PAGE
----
Vendor of popular utility releases service update to address unspecified security vulnerabilities.
WinZip Computing Inc. recently revealed that Version 9.0 of its popular WinZip file compression program is vulnerable to a variety of security attacks. The company has released a "Service Release 1" to address the security problems.
The WinZip advisory
states that "a number of general internal improvements have been made to the WinZip program to enhance security and reliability." According to the company, the vulnerabilities were found in the course of an internal review and there is no report that any of the problems have been exploited.
The alert also said that the service release addresses a specific buffer overflow resulting from certain malformed input on the WinZip command line. This problem was reported by a user, who had no information that it has been exploited, the company said.
A WinZip representative told eWEEK.com that earlier versions of the compression utility are also vulnerable to the reported problems and that users should avail themselves of their free upgrade program to move to Service Release 1.
For insights on security coverage around the Web, check out eWEEK.com Security Center Editor Larry Seltzers Weblog.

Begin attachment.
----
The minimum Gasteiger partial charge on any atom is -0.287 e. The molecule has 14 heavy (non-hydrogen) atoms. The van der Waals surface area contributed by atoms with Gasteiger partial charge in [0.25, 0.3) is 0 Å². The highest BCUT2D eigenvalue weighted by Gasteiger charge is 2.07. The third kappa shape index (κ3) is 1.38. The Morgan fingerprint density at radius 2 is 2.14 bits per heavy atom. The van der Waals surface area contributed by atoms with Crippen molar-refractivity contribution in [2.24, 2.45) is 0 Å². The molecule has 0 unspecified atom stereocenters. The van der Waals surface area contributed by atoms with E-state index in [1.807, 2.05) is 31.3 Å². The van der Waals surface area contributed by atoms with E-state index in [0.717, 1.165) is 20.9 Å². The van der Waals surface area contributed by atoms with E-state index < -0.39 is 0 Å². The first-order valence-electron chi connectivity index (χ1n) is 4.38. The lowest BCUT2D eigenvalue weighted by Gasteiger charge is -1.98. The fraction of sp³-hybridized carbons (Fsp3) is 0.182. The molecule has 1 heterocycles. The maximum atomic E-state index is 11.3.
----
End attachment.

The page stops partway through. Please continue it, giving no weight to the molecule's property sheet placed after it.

In addition, Service Release 1 adds security warnings when the user attempts to execute some potentially dangerous files from within WinZip.
However, when testing the new Service Release 1, we received a warning when attempting to execute a .EXE file, but not with an .HTML file. WinZip officials stated that many attacks based on zipped HTML files, such as the recent Bagle attack,
will only work on Windows XP due to its Compressed (zipped) Folders
feature. It causes all the files in the ZIP archive to appear to be in the same folder, allowing them to execute each other.
This isnt the first vulnerability uncovered in WinZip. Earlier in the year, security researchers uncovered
a problem with specially designed MIME archives. Once opened, the attack would trick WinZip into executing code contained in the attacking file.
Files handled by WinZip are not normally executable, so many users are less-hesitant to launch them, even when they come from unknown sources. This problem makes those files much more inherently dangerous.
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